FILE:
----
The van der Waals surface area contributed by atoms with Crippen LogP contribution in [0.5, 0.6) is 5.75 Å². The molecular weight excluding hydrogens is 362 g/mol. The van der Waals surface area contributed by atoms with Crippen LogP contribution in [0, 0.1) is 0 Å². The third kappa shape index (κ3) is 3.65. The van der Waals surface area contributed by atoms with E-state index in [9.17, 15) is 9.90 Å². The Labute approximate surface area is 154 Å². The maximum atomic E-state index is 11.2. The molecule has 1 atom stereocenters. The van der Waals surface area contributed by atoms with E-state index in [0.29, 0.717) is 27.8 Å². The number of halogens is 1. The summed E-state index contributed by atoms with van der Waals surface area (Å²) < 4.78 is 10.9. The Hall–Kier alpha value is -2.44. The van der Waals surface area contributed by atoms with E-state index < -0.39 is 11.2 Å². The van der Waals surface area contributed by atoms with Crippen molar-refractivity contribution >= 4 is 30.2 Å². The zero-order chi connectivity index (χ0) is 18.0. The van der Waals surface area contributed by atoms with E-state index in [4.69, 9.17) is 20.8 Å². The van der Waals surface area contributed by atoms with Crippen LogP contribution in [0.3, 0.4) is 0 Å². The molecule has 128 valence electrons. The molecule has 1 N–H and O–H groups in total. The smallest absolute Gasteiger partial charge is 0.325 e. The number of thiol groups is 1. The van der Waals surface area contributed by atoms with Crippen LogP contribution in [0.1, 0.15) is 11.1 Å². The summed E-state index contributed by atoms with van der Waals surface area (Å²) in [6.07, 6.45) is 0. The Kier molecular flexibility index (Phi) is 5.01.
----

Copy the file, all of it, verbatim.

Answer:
The van der Waals surface area contributed by atoms with Crippen LogP contribution in [0.5, 0.6) is 5.75 Å². The molecular weight excluding hydrogens is 362 g/mol. The van der Waals surface area contributed by atoms with Crippen LogP contribution in [0, 0.1) is 0 Å². The third kappa shape index (κ3) is 3.65. The van der Waals surface area contributed by atoms with E-state index in [9.17, 15) is 9.90 Å². The Labute approximate surface area is 154 Å². The maximum atomic E-state index is 11.2. The molecule has 1 atom stereocenters. The van der Waals surface area contributed by atoms with E-state index in [0.29, 0.717) is 27.8 Å². The number of halogens is 1. The summed E-state index contributed by atoms with van der Waals surface area (Å²) < 4.78 is 10.9. The Hall–Kier alpha value is -2.44. The van der Waals surface area contributed by atoms with E-state index < -0.39 is 11.2 Å². The van der Waals surface area contributed by atoms with Crippen molar-refractivity contribution >= 4 is 30.2 Å². The zero-order chi connectivity index (χ0) is 18.0. The van der Waals surface area contributed by atoms with E-state index in [4.69, 9.17) is 20.8 Å². The van der Waals surface area contributed by atoms with Crippen LogP contribution in [0.3, 0.4) is 0 Å². The molecule has 128 valence electrons. The molecule has 1 N–H and O–H groups in total. The smallest absolute Gasteiger partial charge is 0.325 e. The number of thiol groups is 1. The van der Waals surface area contributed by atoms with Crippen LogP contribution in [0.1, 0.15) is 11.1 Å². The summed E-state index contributed by atoms with van der Waals surface area (Å²) in [6.07, 6.45) is 0. The Kier molecular flexibility index (Phi) is 5.01.